Draw reins show your horse the way, but you don’t want him to depend on them once he’s there. Constantly riding with draw reins may teach him to hang or lean on them ; when you take them off, he may be less on the bit than before because they were “holding” him there. He may even throw up his head or poke out his nose – the very things you were trying to teach him not to do. So keep draw rein sessions short: Warm him up in regular reins, ride five or ten minutes with draw reins, and then ask him to maintain the proper neck and head position with regular reins. If he pokes his nose forward, close your hands and legs for one or two strides and see if he responds by coming back. If he doesn’t reinforce the lesson with another five or ten minutes with draw reins, and then ask him to maintain the proper neck and head position with regular reins. If he pokes his nose forward, close your hands and legs for one or two strides and see if he responds by coming back. If he doesn’t, reinforce the lesson with another five or ten minutes using draw reins. Finish your schooling session with a free rein to let him stretch his neck.
Don’t use draw reins every day. Use them periodically, as a reminder – for instance, at times when your horse is offering more resistance, or when you introduce a new or more difficult exercise.
Using Side Reins For Horses
Unlike draw reins (which you use only when mounted), side reins are a training aid you can use with a horse under saddle or on the longe line, or for in-hand work. That said, I don’t recommend riding with side reins unless your horse is on a longe line and under your trainer’s control. If he isn’t and if he stumbles, spooks, or bucks, you or he could get a foot tangled in the side reins – which you can’t easily release from the saddle. The difficulty of lengthening or shortening the side reins while mounted is another reason they’re best used while you’re on the ground or being longed. And a horse who slips while in side reins won’t be able to use his head and neck to regain his balance – so be sure the footing is level and dry if you’re schooling in them.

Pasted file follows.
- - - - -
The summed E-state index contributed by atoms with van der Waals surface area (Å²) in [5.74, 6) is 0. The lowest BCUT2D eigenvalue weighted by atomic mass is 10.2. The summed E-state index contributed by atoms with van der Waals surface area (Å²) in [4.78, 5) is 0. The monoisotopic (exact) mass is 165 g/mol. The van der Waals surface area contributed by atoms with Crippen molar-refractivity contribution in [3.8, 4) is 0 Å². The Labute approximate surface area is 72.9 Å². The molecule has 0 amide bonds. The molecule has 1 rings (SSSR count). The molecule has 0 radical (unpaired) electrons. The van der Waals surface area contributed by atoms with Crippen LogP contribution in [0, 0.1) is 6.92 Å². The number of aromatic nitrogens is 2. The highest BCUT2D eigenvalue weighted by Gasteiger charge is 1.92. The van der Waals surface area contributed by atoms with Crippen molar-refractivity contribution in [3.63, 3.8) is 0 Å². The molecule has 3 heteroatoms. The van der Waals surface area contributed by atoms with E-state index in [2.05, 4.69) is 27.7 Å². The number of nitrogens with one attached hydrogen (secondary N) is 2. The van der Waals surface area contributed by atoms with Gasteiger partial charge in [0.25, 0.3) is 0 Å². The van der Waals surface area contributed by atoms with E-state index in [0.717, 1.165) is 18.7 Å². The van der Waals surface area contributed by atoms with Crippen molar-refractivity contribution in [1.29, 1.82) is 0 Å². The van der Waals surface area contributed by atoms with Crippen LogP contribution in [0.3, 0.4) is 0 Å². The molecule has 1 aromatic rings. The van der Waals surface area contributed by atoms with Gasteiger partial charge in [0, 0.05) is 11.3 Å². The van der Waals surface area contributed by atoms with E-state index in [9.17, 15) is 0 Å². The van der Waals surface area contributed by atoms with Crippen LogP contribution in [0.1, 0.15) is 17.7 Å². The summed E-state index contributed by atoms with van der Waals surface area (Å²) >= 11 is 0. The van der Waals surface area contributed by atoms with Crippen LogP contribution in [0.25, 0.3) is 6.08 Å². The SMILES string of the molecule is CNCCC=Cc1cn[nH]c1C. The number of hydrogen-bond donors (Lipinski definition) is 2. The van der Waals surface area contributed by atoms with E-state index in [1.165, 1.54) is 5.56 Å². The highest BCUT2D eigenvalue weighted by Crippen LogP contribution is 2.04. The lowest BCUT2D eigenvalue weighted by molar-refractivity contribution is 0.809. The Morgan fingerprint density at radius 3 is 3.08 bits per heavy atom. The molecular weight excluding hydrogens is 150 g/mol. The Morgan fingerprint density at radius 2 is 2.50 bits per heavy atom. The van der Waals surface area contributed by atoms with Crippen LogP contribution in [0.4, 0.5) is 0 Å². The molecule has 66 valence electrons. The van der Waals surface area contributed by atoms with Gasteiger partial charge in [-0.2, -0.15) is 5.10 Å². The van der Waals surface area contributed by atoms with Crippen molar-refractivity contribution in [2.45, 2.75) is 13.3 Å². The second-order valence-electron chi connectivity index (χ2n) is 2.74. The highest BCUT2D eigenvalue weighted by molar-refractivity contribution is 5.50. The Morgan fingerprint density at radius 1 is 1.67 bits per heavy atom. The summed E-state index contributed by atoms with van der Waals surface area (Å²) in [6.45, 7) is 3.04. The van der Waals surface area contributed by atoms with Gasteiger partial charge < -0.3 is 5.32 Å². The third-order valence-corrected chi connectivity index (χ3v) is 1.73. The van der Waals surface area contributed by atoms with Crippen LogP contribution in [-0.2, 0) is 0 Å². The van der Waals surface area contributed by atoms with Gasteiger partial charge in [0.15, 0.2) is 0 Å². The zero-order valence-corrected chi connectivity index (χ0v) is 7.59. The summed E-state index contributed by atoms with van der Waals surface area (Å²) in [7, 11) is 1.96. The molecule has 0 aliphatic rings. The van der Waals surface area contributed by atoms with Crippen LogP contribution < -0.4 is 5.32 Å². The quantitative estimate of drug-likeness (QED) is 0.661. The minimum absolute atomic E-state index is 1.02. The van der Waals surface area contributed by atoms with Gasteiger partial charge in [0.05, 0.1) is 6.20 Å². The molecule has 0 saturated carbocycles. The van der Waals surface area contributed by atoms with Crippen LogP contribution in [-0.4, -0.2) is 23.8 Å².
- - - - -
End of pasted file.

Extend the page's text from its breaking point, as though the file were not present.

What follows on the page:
Choose leather side reins with rubber donuts; they’re no more expensive than nylon side reins (many of which come with elastic inserts that eventually stretch as much as three or four insches – too much to be effective). Another plus for inexpensive leather: It breaks in an emergency; nylon doesn’t.
You can use side reins with a saddle or a longeing surcingle. The reins loop around the girth or surcingle at one end (position them as with draw reins) and snap to the bit at the other. Buckles on each rein allow you to adjust them independently; numbered holes take the guesswork out of adjusting evenly.
Some safety tips: Don’t let the snap ends of the side reins dangle; they could get tangled around the horse’s leg or stepped on, pulling the saddle or surcingle around. When side reins are on but not in use, snap them to the saddle’s D-rings or to the surcingle. And don’t let a horse in side reins scratch himself or rub against an object; he could get hung up.
To prepare your horse for a school in side reins, tack him up and snap the side reins safely out of the way. Warm him up at the walk and trot to let him stretch; then halt and check that the girth or surcingle is tight (you don’t want it slipping forward if he pulls on the side reins).
Now attach the side reins to the bit – loosely at first, even if he’s highly schooled. Give him a few minutes to get used to the contact as he walks and trots some more. Then halt him and shorten the side reins so that his nose is just in front of the vertical.
No one setting is appropriate for all horses; conformational differences between breeds as well as differences in size mean you’ll need to adjust carefully. (Always begin your session with the side reins not attached; if you snap them on in the barn, your horse could snag them on something – or, when he takes those first steps off the crossties or out of the stall and feels his head restricted, he could panic.)
Side reins are an effective way to keep your horse’s body straight (especially his outside shouilder) while he’s working on the circle as you longe him. Or, if he’s already straight, side reins adjusted a hole or two shorter on the inside encourage an inside bend on the circle. As a starting point, adjust both reins to the same length. If your horse is stiff on one side, that rein will be very taut; if he’s hollow on one side, that rein will be loose. You may have to shorten one side or the other by a hole or two for him to feel the pressure evenly on both sides; if you’re not sure about the adjustment, have someone else longe him while you stand back and watch him move. If he’s going evenly and straight, he’ll carry his tail evenly and his back will look relaxed and round.
Other uses of side reins include working your horse in hand (for upper-level movements such as piaffe) or long-lining, but this is advanced training.
For more on the basics of longeing with side reins, see Lendon Gray’s “Create a Good Longe Partner” (Practical Horseman, February 1997) and Holly Hugo-Vidal’s “Longe Safely, Longe Well” (Practical Horseman, December 2000). And be sure to end your longeing session by unsnapping the side reins and letting your horse stretch.
Lisa Zinger competes in dressage at FEI level and is an East Coast clinician. She is based in New Jersey.
Updated from Practical Horseman magazine, August 1998.